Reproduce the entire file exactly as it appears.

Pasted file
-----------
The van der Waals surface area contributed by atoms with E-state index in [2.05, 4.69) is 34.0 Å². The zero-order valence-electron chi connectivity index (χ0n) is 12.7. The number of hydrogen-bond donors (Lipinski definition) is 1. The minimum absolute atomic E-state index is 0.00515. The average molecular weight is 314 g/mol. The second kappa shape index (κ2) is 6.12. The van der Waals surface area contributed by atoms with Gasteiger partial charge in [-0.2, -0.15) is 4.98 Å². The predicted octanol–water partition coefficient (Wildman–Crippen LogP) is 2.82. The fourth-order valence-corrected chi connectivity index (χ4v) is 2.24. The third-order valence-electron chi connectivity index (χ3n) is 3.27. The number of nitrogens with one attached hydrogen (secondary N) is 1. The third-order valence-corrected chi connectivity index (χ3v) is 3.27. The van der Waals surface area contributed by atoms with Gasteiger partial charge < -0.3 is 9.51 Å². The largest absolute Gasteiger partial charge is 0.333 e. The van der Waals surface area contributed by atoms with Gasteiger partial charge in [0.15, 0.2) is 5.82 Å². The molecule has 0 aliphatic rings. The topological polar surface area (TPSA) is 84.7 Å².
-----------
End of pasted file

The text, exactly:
The van der Waals surface area contributed by atoms with E-state index in [2.05, 4.69) is 34.0 Å². The zero-order valence-electron chi connectivity index (χ0n) is 12.7. The number of hydrogen-bond donors (Lipinski definition) is 1. The minimum absolute atomic E-state index is 0.00515. The average molecular weight is 314 g/mol. The second kappa shape index (κ2) is 6.12. The van der Waals surface area contributed by atoms with Gasteiger partial charge in [-0.2, -0.15) is 4.98 Å². The predicted octanol–water partition coefficient (Wildman–Crippen LogP) is 2.82. The fourth-order valence-corrected chi connectivity index (χ4v) is 2.24. The third-order valence-electron chi connectivity index (χ3n) is 3.27. The number of nitrogens with one attached hydrogen (secondary N) is 1. The third-order valence-corrected chi connectivity index (χ3v) is 3.27. The van der Waals surface area contributed by atoms with Gasteiger partial charge < -0.3 is 9.51 Å². The largest absolute Gasteiger partial charge is 0.333 e. The van der Waals surface area contributed by atoms with Gasteiger partial charge in [0.15, 0.2) is 5.82 Å². The molecule has 0 aliphatic rings. The topological polar surface area (TPSA) is 84.7 Å².